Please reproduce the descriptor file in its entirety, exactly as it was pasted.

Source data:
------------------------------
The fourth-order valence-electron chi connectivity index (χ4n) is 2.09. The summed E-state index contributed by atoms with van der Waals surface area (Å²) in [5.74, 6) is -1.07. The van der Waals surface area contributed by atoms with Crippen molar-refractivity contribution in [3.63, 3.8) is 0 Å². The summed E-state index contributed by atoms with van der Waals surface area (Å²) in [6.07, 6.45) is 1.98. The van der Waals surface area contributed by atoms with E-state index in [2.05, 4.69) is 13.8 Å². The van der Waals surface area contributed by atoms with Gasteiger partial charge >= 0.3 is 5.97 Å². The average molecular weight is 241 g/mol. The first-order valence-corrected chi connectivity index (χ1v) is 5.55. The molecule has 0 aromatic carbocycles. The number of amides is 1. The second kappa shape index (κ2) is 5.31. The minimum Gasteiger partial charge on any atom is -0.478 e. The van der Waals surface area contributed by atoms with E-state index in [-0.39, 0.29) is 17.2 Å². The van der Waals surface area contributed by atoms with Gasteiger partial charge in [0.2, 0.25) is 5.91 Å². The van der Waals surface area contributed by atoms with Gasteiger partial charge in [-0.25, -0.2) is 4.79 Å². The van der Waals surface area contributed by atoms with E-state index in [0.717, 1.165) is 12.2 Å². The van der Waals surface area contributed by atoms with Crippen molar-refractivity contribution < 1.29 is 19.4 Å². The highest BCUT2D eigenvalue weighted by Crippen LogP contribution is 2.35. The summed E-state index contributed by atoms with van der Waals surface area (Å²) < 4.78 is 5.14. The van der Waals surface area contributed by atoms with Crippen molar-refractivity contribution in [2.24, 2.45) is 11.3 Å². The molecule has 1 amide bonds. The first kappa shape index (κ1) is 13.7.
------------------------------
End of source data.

The fourth-order valence-electron chi connectivity index (χ4n) is 2.09. The summed E-state index contributed by atoms with van der Waals surface area (Å²) in [5.74, 6) is -1.07. The van der Waals surface area contributed by atoms with Crippen molar-refractivity contribution in [3.63, 3.8) is 0 Å². The summed E-state index contributed by atoms with van der Waals surface area (Å²) in [6.07, 6.45) is 1.98. The van der Waals surface area contributed by atoms with E-state index in [2.05, 4.69) is 13.8 Å². The van der Waals surface area contributed by atoms with Gasteiger partial charge >= 0.3 is 5.97 Å². The average molecular weight is 241 g/mol. The first-order valence-corrected chi connectivity index (χ1v) is 5.55. The molecule has 0 aromatic carbocycles. The number of amides is 1. The second kappa shape index (κ2) is 5.31. The minimum Gasteiger partial charge on any atom is -0.478 e. The van der Waals surface area contributed by atoms with E-state index in [-0.39, 0.29) is 17.2 Å². The van der Waals surface area contributed by atoms with Gasteiger partial charge in [0.2, 0.25) is 5.91 Å². The van der Waals surface area contributed by atoms with Gasteiger partial charge in [-0.25, -0.2) is 4.79 Å². The van der Waals surface area contributed by atoms with E-state index in [0.717, 1.165) is 12.2 Å². The van der Waals surface area contributed by atoms with Crippen molar-refractivity contribution < 1.29 is 19.4 Å². The highest BCUT2D eigenvalue weighted by Crippen LogP contribution is 2.35. The summed E-state index contributed by atoms with van der Waals surface area (Å²) < 4.78 is 5.14. The van der Waals surface area contributed by atoms with Crippen molar-refractivity contribution in [2.24, 2.45) is 11.3 Å². The molecule has 1 amide bonds. The first kappa shape index (κ1) is 13.7.